Monday, April 16, 2007
Second Sunday of Easter - A Great Gospel Text
This Sunday's Gospel was one of those texts that requires multiple sermons. There is simply too much to cover in one 15 minute proclamation. If you didn't hear it or can't remember it, the text is John 20:19-31.
A list of points to ponder and fodder for future sermons or Bible classes:
--"Peace be with you!" - Jesus' Easter greeting is repeated no less than three time in this text. Its importance to the church is obvious each time the celebrant shares the Pax Domini after the Consecration, elevating the chalice of Christ's blood for all to see. True peace comes only through the shed blood of our Lord which paid for the sins that separated us from God. Romans 5. Furthermore, his greeting is an absolution as well. These ten men were locked behind closed doors for fear of the Jews. They had abandoned their master, and one had openly denied him. Certainly they were crushed with guilt and shame. Yet here is Jesus declaring divine peace to them!
--"Whenever you forgive someone's sins..." - There is hardly a clearer verse in all of Holy Scripture for the sacrament of Holy Absolution (Yes, a "sacrament" - Even though it does not have a 'visible element,' the catechism allows for its inclusion.) As Jesus told the 72: "The person who hears you hears Me, and the person who rejects you rejects Me" (Luke 10:16). Our Lord empowered His church to speak His living voice of absolution with the same authority as if He Himself were visible before us saying it. Many Protestant Christians resist this gift believing it is in conflict with the truth that "only God can forgive sin." It seems terribly presumptuous for a pastor to say "I forgive you..." Yet here is the promise and the command, which a pastor does "by virtue of [his] office as a called and ordained servant of the Word..." What a blessing even Lutherans have forgotten in the loss of Private Confession and Absolution which our confessions clearly support and encourage. To know the direct voice of Christ pronouncing forgiveness on MY sins!
--"My Lord and My God" - I will never understand how the Jehovah's Witnesses can deny the divinity of Jesus with such an absolutely crystal clear confession such as this. If Jesus was not God, should He not have corrected Thomas right then and there? Yet He allows the confession and simply mentions that many will believe as he did, but without the benefit of their direct encounter with the risen Lord. Thomas' confession was a natural faith reaction to the resurrection. Who but God could defeat death itself? No man could do so. Jesus had raised others from the dead, but who was there to raise Him? The Easter miracle is the most direct indication of Christ's divinity. And why is this truth so important? Again, consider the JWs. They are on an endless quest for a works-secured righteousness because they do not have a God who can save them. How sad. If only they too had met the real resurrected God in human flesh.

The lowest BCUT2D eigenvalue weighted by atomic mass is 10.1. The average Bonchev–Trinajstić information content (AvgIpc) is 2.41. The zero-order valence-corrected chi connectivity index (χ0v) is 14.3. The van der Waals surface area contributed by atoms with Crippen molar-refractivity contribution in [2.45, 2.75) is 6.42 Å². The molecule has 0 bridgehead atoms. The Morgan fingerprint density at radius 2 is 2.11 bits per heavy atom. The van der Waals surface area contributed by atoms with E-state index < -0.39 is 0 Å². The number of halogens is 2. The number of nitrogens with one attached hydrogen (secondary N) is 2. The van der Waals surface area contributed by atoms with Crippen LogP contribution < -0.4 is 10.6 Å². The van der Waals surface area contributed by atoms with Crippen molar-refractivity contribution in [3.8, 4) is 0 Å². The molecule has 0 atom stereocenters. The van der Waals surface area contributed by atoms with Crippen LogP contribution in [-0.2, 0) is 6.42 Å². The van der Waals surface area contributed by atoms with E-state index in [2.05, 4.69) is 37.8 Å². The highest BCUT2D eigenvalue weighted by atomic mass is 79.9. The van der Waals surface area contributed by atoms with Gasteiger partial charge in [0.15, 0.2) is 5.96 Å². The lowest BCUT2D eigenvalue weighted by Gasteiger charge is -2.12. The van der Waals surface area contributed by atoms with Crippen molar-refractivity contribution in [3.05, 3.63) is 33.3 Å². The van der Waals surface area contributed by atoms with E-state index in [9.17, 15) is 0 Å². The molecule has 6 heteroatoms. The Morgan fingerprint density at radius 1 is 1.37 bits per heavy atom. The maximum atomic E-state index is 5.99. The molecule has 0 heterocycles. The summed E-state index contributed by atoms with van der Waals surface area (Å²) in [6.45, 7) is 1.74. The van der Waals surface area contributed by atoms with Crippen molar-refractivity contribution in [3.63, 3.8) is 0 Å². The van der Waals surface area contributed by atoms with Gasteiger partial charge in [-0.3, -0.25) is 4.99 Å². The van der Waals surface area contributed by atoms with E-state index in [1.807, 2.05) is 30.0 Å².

--"But these things are written...." - What a testimony to the purpose of the Bible. Many things could have been written, but only those things were recorded which serve faith in Christ. We often wish that we knew more details of the personalities of the Bible. There are other curious events we wonder about. But the Bible's goal to to present Christ and Him alone. The one scarlet thread connecting it all is the thread of his life and work. This is important as well for those Christians who would make the Bible into another rule book for holy living. It is about Christ. Period.
--Beyond the above points we should not forget the person of Thomas. Aside from his inclusion in the list of apostles, his only appearance, as such, is a few places in John's Gospel. In John 11 before they go to Bethany he calls on the other 11 to go "and die with Him." Was this courage, or just a pessimistic realization that it was inevitable? A few verses before this the other disciples show reluctance to go because of the danger to Jesus from those who wanted to stone him. In John 14 it is Thomas who is the honest one and tells Jesus that they do not know the "way" where He is going. His admission is met with one of the clearest statements of salvation: "I am the way, and the truth, and the life...." Finally, we meet him for the last time in John 20. Known as "Thomas the Doubter," I think that he has gotten a bad rap. Yes, he doubted. But so did all the others. Remember last Sunday's Gospel from Luke? They thought the report of the women was "nonsense," or "an idle tale" (as ESV has it). Why single Thomas out? No, I am thankful for his honesty here. Faith rightly is founded on the solid, objective truth of the evidence of his resurrection. We benefit in faith today because of what Thomas needed to see and touch. By the way, once armed with this evidence, his faith came alive in clear confession, and He went on to become a tireless missionary. History places him eventually all the way east in India, where he is still known today as "The Apostle to India."
Well, I'm sure there is more to clean from this text, but those are the highlights. It's too bad I didn't have a week to preach on all this.......
Christ is risen! He is risen indeed! Alleluia!